63-year-old Margaret Iloku has finally returned home to join her family after completing two weeks of hard labour weeding the gardens belonging to a nurse at Princess Diana health centre IV.
Iloku was forced into the gardens after failing to fully clear the medical bills of her expectant daughter-in-law Grace Acen. About two weeks ago, Iloku brought Acen to the facility without any money, expecting free services at the government health centre.
However, the attendant and her patient were to quickly learn that the health facility charges inpatients Shs 3,000 for a medical records file, and another Shs 20,000 for detergents like Jik, powder soap, and toilet paper. Also, in most cases, patient attendants are sent out to buy health commodities and drugs, including gloves, needed for the treatment of their patients.
For mothers who undergo cesarean section at the facility, most of the drugs for relieving pain and facilitating recovery of the patient are bought from pharmacies and clinics surrounding the facility. The health centre demanded Shs 300,000 cash for Acen to undergo caesarean section, but Iloku could only manage to raise Shs 130,000 from wellwishers. She was forced to weed the groundnut garden of one of the nurses to offset the Shs 170,000 medical bills balance.
Iloku’s story – which nearly mirrors the current economic and health situation for many, especially in rural areas, went viral and even attracted the attention of the speaker of parliament, Anita Among, who ordered the line minister to inquire and report back about the issue to the house today Thursday. Ministry of Health spokesman, Emmanuel Ainebyoona, confirmed to the reporter in a text that ministry officials were on the ground to establish facts.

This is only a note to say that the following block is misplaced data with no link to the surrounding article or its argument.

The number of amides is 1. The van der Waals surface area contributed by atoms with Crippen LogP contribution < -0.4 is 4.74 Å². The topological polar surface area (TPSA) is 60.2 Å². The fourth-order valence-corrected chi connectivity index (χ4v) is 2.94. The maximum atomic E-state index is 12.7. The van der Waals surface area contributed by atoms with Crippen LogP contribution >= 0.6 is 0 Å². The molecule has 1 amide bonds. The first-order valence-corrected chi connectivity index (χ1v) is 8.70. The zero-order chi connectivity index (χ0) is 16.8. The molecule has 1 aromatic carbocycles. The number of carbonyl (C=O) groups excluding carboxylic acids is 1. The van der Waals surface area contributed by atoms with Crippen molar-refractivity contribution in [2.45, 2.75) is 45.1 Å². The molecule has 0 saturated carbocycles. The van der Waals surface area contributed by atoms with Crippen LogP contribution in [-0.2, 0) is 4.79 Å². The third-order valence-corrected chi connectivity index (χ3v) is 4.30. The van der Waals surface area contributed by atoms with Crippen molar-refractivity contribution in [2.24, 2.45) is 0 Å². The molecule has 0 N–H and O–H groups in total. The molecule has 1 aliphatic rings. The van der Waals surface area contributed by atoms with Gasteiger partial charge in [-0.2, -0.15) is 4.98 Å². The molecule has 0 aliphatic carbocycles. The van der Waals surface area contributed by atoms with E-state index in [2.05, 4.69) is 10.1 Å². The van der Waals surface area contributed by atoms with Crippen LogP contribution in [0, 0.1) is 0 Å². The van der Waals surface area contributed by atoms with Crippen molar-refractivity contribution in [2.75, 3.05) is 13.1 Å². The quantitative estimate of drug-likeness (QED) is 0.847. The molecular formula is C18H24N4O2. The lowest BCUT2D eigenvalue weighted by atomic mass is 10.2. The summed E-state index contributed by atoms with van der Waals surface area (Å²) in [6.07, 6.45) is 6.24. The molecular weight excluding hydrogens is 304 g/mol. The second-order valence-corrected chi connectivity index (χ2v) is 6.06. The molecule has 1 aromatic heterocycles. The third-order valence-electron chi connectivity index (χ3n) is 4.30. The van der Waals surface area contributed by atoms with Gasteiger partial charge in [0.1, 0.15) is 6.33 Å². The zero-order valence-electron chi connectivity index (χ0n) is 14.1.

Soroti resident city commissioner, Peter Pex Paak, has now given the police one week to investigate and bring to book those involved in the alleged extortion of patients at Princess Diana health centre IV.
Paak, who has been holding crisis meetings with different stakeholders at the facility said that management at the facility has been charging patients Shs 3,000 for a file that costs Shs 700 on the open market.
He adds that other allegations will be investigated since there is no proof from the media reports to pin any particular staff. Paak told our reporter that he has directed the officer in charge of criminal investigations in Soroti East Division to open a general inquiry file to bring the matter to book.
According to Paak, preliminary findings indicate that the facility has been running without medical supplies for more than a month. He notes that the report from the facility management shows that National Medical Stores (NMS) last delivered medical supplies on March 17, 2023.
Meanwhile, our reporter visited the family to deliver some assistance offered by a good Samaritan who was touched by the condition of the mother and her family. Iloku, who was found looking for greens for the family’s supper, said that she was stuck with the baby and the mother since the boy was not immunized at the facility.
“I have been considering going for lejaleja (garden work for money) to be able to take the baby for immunization at Dakabela health centre, but I’m still feeling weak from the hospital’s work. Here, we survive on lejaleja, including my son and his wife,” she said.
URN has learnt that the Shs 130,000 cash she partly paid for the cesarean section was borrowed from the LC I chairperson in the area, Simon Peter Otelu. Otelu, who directed the reporter to Iloku’s home, said that he offered help to the family to save the situation.